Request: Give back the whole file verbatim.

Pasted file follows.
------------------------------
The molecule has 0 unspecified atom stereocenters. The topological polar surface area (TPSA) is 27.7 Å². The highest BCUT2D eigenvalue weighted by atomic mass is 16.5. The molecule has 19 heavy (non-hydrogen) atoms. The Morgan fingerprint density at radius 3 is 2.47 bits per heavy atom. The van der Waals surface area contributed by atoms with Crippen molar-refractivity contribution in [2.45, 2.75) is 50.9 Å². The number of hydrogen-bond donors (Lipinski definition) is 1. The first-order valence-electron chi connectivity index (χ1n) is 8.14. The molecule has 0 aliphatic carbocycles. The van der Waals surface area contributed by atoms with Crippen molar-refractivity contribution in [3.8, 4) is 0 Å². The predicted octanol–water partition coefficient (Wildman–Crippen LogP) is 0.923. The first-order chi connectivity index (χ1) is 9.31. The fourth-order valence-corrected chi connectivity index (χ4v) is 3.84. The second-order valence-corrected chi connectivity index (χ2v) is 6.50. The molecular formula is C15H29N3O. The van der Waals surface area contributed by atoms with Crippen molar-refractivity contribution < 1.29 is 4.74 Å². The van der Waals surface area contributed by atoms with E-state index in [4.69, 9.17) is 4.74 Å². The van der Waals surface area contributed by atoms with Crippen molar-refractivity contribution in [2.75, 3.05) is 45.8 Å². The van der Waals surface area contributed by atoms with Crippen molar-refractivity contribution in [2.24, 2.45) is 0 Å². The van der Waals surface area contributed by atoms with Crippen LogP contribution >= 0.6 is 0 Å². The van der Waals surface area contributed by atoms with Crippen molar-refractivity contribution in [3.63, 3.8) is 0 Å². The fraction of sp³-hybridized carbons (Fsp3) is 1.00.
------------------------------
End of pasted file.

The molecule has 0 unspecified atom stereocenters. The topological polar surface area (TPSA) is 27.7 Å². The highest BCUT2D eigenvalue weighted by atomic mass is 16.5. The molecule has 19 heavy (non-hydrogen) atoms. The Morgan fingerprint density at radius 3 is 2.47 bits per heavy atom. The van der Waals surface area contributed by atoms with Crippen molar-refractivity contribution in [2.45, 2.75) is 50.9 Å². The number of hydrogen-bond donors (Lipinski definition) is 1. The first-order valence-electron chi connectivity index (χ1n) is 8.14. The molecule has 0 aliphatic carbocycles. The van der Waals surface area contributed by atoms with Crippen molar-refractivity contribution in [3.8, 4) is 0 Å². The predicted octanol–water partition coefficient (Wildman–Crippen LogP) is 0.923. The first-order chi connectivity index (χ1) is 9.31. The fourth-order valence-corrected chi connectivity index (χ4v) is 3.84. The second-order valence-corrected chi connectivity index (χ2v) is 6.50. The molecular formula is C15H29N3O. The van der Waals surface area contributed by atoms with Crippen molar-refractivity contribution < 1.29 is 4.74 Å². The van der Waals surface area contributed by atoms with E-state index in [4.69, 9.17) is 4.74 Å². The van der Waals surface area contributed by atoms with Crippen molar-refractivity contribution in [2.75, 3.05) is 45.8 Å². The van der Waals surface area contributed by atoms with Crippen molar-refractivity contribution in [2.24, 2.45) is 0 Å². The van der Waals surface area contributed by atoms with Crippen LogP contribution >= 0.6 is 0 Å². The van der Waals surface area contributed by atoms with Crippen molar-refractivity contribution in [3.63, 3.8) is 0 Å². The fraction of sp³-hybridized carbons (Fsp3) is 1.00.